At 4.00am on the morning of the 25th September, the Battalion Commander, Lieutenant-Colonel R.V. Brettell, was summoned to a meeting with his Brigadier. He was ordered to assemble the Battalion at 7.00 am and be ready to move up to the front line. After a delay of several hours, at 11.30am, their orders were finally received to move.
Via Vermelles, a journey of around 7 miles, the Battalion arrived, after a halt at their destination, a mining pit with accompanying slag heap know as “Fosse 9” (Pit No. 9) near the cross roads at Corons de Rutoire along a trench line called “Quality Street.” Here they received orders that their Division (24th) was to act in support of the major attack which was going in against the enemy by the 9th (Scottish) Division. The 21st Division would be on their right.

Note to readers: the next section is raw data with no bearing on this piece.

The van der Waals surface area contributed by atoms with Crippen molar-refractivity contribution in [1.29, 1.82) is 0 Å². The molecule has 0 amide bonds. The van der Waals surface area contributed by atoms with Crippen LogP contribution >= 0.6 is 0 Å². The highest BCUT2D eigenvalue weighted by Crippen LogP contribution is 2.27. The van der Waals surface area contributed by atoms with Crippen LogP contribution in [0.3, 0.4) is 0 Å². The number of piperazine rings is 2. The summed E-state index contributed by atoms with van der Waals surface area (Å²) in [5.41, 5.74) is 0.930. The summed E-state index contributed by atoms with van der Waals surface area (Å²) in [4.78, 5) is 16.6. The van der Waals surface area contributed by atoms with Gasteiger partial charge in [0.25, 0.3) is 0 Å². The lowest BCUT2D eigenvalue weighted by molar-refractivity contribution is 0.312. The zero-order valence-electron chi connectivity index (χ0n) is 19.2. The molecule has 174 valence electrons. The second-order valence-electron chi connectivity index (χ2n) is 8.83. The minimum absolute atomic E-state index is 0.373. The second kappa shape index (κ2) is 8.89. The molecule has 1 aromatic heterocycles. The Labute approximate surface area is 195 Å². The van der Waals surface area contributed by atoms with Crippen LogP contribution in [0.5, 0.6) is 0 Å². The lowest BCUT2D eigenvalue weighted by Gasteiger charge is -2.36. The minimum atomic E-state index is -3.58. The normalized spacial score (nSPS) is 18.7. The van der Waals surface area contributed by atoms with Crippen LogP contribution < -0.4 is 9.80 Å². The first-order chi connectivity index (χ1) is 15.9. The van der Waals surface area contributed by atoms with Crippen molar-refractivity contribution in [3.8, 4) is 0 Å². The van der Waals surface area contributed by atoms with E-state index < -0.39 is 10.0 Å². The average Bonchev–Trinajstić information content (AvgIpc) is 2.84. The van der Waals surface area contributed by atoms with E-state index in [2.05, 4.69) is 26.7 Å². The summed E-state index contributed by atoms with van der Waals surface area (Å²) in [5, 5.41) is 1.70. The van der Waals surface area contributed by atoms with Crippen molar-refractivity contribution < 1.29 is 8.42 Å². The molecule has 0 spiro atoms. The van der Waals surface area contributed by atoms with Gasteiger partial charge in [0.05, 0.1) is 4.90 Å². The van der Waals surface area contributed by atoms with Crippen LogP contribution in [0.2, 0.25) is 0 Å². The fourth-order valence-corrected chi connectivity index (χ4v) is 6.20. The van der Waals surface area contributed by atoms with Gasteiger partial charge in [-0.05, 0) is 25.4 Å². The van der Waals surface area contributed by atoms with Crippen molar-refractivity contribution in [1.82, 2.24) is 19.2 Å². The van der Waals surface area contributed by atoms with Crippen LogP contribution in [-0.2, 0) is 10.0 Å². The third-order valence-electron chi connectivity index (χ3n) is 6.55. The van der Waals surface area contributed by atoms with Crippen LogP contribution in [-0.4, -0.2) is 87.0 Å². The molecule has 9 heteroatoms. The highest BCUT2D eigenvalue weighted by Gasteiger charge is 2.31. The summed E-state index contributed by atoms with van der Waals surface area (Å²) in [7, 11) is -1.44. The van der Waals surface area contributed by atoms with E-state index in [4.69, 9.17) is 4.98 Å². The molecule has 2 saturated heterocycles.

Forming the first line that would attack first were 9th Suffolk and 11th Essex. The second line behind them would be formed by 9th Norfolk and 8th Bedfords.
In the failing light of the autumn evening, the Battalion left their trenches and advanced at 8.00pm. Their objective was the village of Venden le Veil on the eastern side of the Loos-Haisnes road. Battalion orders inferred that the action would not be heavy and that those men who were wounded in the advance who could walk, were to proceed to Vermelles on foot, for treatment.
“A” and “B” Company’s would lead the attack, with “C” and “D” in the rear. The Battalion advanced in this fashion until they had reached the German second line trenches which had been taken that morning. Here they halted and dug in.
Neither the Regimental History or the Battalion War Diary made any mention as to any enemy action during the advance. Just what would the next 24 hours bring the Battalion?
Welcome to our online 'blog' charting the history of the many Battalions of the Suffolk Regiment and the part they played in the Great War.
Starting back in March 2014, we have recorded the events of 100 years ago on the centenary of their happening.
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